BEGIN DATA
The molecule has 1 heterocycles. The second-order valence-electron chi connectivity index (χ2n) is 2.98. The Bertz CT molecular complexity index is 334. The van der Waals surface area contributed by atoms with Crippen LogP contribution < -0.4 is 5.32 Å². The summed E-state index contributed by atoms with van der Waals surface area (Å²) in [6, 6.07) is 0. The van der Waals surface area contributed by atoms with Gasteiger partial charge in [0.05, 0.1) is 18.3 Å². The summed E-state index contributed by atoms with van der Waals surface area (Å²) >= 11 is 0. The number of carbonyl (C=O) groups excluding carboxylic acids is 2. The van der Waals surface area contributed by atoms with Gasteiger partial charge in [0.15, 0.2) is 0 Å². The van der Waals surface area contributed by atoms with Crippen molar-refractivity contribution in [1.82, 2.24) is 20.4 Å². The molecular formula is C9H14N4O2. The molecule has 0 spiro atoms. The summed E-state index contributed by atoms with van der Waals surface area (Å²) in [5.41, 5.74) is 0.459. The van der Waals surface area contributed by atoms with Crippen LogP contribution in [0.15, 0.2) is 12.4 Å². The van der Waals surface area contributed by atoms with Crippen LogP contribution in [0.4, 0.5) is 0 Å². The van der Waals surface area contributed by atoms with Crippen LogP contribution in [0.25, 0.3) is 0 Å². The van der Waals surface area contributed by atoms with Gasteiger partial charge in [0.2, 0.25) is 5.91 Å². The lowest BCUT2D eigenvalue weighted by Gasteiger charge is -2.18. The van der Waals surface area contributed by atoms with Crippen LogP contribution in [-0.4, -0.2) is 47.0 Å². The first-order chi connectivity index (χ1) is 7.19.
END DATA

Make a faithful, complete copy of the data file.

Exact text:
The molecule has 1 heterocycles. The second-order valence-electron chi connectivity index (χ2n) is 2.98. The Bertz CT molecular complexity index is 334. The van der Waals surface area contributed by atoms with Crippen LogP contribution < -0.4 is 5.32 Å². The summed E-state index contributed by atoms with van der Waals surface area (Å²) in [6, 6.07) is 0. The van der Waals surface area contributed by atoms with Gasteiger partial charge in [0.05, 0.1) is 18.3 Å². The summed E-state index contributed by atoms with van der Waals surface area (Å²) >= 11 is 0. The number of carbonyl (C=O) groups excluding carboxylic acids is 2. The van der Waals surface area contributed by atoms with Gasteiger partial charge in [0.15, 0.2) is 0 Å². The van der Waals surface area contributed by atoms with Crippen molar-refractivity contribution in [1.82, 2.24) is 20.4 Å². The molecular formula is C9H14N4O2. The molecule has 0 spiro atoms. The summed E-state index contributed by atoms with van der Waals surface area (Å²) in [5.41, 5.74) is 0.459. The van der Waals surface area contributed by atoms with Crippen LogP contribution in [0.15, 0.2) is 12.4 Å². The van der Waals surface area contributed by atoms with Crippen LogP contribution in [0.4, 0.5) is 0 Å². The van der Waals surface area contributed by atoms with Crippen LogP contribution in [0.25, 0.3) is 0 Å². The van der Waals surface area contributed by atoms with Gasteiger partial charge in [0.2, 0.25) is 5.91 Å². The lowest BCUT2D eigenvalue weighted by Gasteiger charge is -2.18. The van der Waals surface area contributed by atoms with Crippen LogP contribution in [-0.4, -0.2) is 47.0 Å². The first-order chi connectivity index (χ1) is 7.19.